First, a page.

It’s Time to Abolish Billionaires
The existence of billionaires is a symptom of a manifestly unjust society that cannot be justified to those who lose out.
Yesterday it was reported that Jeff Bezos increased his wealth by $13 billion in single day. Just this increase in his wealth is 30 times more than The Queen’s £350 million net worth. His current net worth ($189 billion) is just a little bit less than the entire economy of Greece ($218 billion) and according to a recent estimate, he makes $2,489 per second. This means that if he walked past a suitcase full of money, it would be barely worth his time to pick it up.
To say that he has ‘earned’ this money would be an abuse of language, because to earn something is to morally deserve to have it. It entails acquiring something in a way that could be justified to those who lose out. Such a defence cannot be mounted because it’s impossible to justify an institutional arrangement that allows this outcome to happen.
This is not to say that I don’t think Jeff Bezos worked hard. I don’t deny that he did and that his entrepreneurial activity has led to the growth of a company that, despite its faults, makes our lives as consumers easier. I accept the argument that inequalities of outcome are required to motivate people to engage in productive employment and to innovate for profit. What we need to question is how large these inequalities need to be in order to motivate the positive, entrepreneurial activity that we all want to see, whilst limiting the vast inequalities that create disparities of power and influence that are destructive of liberal democratic norms.
We also need to question how much of the wealth that is accumulated by the rich can be defended by appealing to an argument about their entrepreneurial endeavour. After all, a large amount of wealth is acquired in ways that you can’t even begin to defend using the argument that the money is earned. Many people inherit their wealth, others acquire it through corruption and nepotism, some simply invest their money to acquire a passive income from the efforts of others. In all of these cases it is difficult to argue that the money is morally deserved and yet our system does precious little to limit this form of acquisition and these undeserving rich are often ironed out of the story when the right seek to defend the existence of billionaires. Instead the focus of those who defend inequality is exclusively on the ‘wealth creators,’ as if the existence of the idle rich didn’t exist.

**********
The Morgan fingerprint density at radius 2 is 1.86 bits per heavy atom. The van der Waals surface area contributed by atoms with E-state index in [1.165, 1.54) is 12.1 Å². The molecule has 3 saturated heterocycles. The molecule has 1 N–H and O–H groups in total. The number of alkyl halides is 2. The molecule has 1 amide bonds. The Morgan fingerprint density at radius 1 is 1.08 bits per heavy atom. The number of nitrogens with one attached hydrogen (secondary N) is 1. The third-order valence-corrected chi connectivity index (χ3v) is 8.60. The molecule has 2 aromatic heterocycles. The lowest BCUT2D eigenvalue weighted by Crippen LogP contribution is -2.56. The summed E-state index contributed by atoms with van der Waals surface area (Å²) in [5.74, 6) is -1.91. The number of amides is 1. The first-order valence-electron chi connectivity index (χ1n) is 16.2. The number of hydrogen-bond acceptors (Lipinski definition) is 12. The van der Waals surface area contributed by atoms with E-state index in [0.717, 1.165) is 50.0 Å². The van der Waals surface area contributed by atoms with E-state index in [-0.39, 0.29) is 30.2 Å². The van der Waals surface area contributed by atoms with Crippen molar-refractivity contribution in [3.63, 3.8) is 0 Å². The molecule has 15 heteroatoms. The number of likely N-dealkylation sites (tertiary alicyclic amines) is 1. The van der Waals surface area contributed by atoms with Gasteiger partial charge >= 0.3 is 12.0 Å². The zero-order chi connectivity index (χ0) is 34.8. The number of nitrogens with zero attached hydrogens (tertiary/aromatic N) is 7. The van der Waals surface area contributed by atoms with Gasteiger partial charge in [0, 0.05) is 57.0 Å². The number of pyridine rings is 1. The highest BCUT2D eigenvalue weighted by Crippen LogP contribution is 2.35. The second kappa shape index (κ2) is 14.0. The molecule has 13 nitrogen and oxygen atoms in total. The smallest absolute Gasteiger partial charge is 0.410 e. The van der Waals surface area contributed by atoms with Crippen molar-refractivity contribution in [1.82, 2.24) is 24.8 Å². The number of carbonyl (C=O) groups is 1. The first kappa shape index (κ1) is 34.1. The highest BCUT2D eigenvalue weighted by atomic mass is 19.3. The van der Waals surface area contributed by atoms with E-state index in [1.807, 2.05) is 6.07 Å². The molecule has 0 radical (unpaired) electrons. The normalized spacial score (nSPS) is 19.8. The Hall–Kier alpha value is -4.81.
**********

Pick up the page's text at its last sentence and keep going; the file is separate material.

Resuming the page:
It is a strong moral intuition, shared by almost everyone, that departures from an equal distribution need to be justified. If I brought a cake into one of my lessons and asked my class how the cake ought to be distributed, I’d expect a fairly easy consensus to emerge that it should be divided equally. Similarly, when we play games, we expect that the rules are fair and that people stick to them. If you and I played chess together and I always insisted on playing white, you’d eventually complain that getting to go first every time gives me too big an advantage. This suggests an account of justice that focuses on ensuring that the rules of the game are fair and where departures from equality stand in need of justification.
A philosophical justification of the above intuition is given by the political philosopher, John Rawls. He asks us to imagine that we are tasked with agreeing a set of rules and principles for our society. But, to make our deliberation fair and impartial, we are temporarily asked to adopt a particular perspective. He calls this perspective the original position and it involved us adopting what he calls the veil of ignorance. From behind the veil of ignorance, we temporarily forget who we are. We don’t know our socioeconomic position, our race, our gender, our sexual orientation or our religion. We are therefore forced to deliberate about the rules we adopt as a society without knowing our own position within that society. We don’t know if we are rich or poor, gay or straight, white or black, male or female. We could be anyone — including someone right at the bottom of our society.